How does a domestic micro-CHP boiler work?
Posted by Sharon Russell-Verma on 8 January 2016 at 12:15 pm
Micro combined heat and power (Micro-CHP) technologies generate both heat and electricity at the same time. They have a small fuel cell or heat engine which drives a generator and provides electric power and heat to a building.
At a district scale, marine marine diesel engines modified to run on natural gas are already providing heat and electricity to blocks of flats and retail units, with a recent example in Milton Keynes.
On the micro scale CHP has only recently started to roll out in the UK following numerous false starts, early reliability issues and high unit and installation costs.
Most micro-CHP systems operating today run on mains gas or LPG because it’s cheap, it burns easily and it’s accessible. Although natural gas is a fossil fuel, the technology is still considered to be low carbon due to the fact that it can be more energy efficient than simply burning fossil fuel. They are mainly used in homes or small buildings as their electricity generating capacity is relatively small.
The micro-CHP system itself is similar in size and shape to domestic boilers and can be mounted on a wall or on the floor. It can be up to 92% efficient and this is possible because otherwise lost exhaust heat energy is converted into useful electricity by the boiler.
Normally energy escapes as heat when electricity is transmitted through cables and the further electricity has to go, the greater the energy losses. In fact up to to 7%-12% can be lost between a power station and individuals’ homes. Hence, micro-CHP systems can be extremely efficient in the respect that the electricity they generate can be used on-site.
On average a domestic micro-CHP unit will produce 1KW of electricity, with the maximum for a domestic property being 50KW and if you generate more than you can use, any extra electricity can be sold back to the grid.
There are two domestic Micro-CHP boiler technologies available today:
(i) The stirling engine is one of the most popular available to the domestic market such as the Baxi Ecogen. It works as follows; when heat is demanded a magnetic piston drives up and down within a generator coil to produce 1kW of electricity to power appliances.
(ii) The fuel cell is to perhaps the most exciting and futuristic. It works by taking energy from fuel at a chemical level rather than burning it and because of this it can offer better energy efficiency and higher rates of electricity generation to heating rates. Although the technology is still at early stage, Viessmann have launched a consumer unit in Germany.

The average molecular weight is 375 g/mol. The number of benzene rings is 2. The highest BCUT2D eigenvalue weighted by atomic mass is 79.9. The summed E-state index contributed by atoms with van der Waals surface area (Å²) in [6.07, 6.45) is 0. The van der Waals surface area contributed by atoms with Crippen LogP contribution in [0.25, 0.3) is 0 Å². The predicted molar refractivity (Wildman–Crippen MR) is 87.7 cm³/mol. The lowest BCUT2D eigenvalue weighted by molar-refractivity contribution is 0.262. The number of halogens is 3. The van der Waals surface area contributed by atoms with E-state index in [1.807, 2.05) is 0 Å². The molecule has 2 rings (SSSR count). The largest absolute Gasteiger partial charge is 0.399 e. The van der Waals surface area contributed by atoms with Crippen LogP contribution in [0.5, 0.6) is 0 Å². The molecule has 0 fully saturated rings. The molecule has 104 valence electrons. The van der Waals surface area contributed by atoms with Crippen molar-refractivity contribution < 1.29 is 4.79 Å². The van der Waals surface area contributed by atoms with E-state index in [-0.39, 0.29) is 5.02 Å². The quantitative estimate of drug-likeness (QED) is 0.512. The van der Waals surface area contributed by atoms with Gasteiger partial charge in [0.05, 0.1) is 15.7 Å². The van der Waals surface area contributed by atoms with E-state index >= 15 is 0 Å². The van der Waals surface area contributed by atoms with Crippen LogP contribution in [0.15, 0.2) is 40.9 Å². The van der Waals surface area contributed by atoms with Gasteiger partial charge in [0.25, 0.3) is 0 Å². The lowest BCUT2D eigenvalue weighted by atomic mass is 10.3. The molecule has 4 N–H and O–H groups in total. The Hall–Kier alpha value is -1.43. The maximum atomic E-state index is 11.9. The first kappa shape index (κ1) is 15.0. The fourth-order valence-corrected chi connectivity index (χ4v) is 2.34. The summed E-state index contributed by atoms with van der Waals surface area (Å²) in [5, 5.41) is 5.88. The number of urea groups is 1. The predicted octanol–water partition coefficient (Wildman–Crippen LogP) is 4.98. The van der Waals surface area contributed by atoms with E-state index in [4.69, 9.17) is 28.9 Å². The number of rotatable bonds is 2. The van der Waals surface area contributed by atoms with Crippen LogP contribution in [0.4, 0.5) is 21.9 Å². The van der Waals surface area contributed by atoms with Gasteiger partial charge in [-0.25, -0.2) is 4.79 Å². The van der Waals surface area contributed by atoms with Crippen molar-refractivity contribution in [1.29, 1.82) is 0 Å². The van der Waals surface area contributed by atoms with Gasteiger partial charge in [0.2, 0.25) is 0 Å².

Advantages of micro-CHP
So why would you install a micro-CHP in your home rather than a conventional boiler? Well there are some advantages of micro-CHP
- When the micro-CHP is generating heat, the unit is also generating electricity which can be used in your home or exported to the grid.
- According to some manufacturers you could save up to £600 on your annual fuel bill.
- Installation is easy. In fact, there is very little difference between a micro-CHP installation and a standard boiler. If you already have a conventional boiler then a micro-CHP unit should be able to replace it directly as they’re roughly the same size. All installers must be approved under the micro-generation scheme.
- Servicing costs and maintenance are estimated to be similar to a standard boiler, although you will need a specialist installer.
- Installing a micro- CHP system in your home also benefits the environment due to the reduction in CO₂ emissions compared to grid electricity and standard boilers. Nearly 73% of CO₂ emissions in the home come from heating and hot water.
- Micro-CHP is eligible for FITs so you will earn money for each kWh of electricity your system generates and if you export excess electricity to the grid you will receive an export tariff.
A future role for micro-CHP
With electricity prices rising, it makes economic sense to consider installing a micro-CHP in your home, as it will not only efficiently heat your home, but it will also provide hot water and some useful low cost electricity. In addition, CHP can help with security of energy supply: the electricity generated by micro-CHP units, together with smart grids and energy storage solutions, could help the national grid cope with the peak load requirements. And having a secure energy supply is vital to everyone.
More information about Combined Heat and Power (CHP) on YouGen.
Need help with any Jargon?
If you have a question about anything in the above blog, please ask it in the comments section below.
3 comments - read them below or add one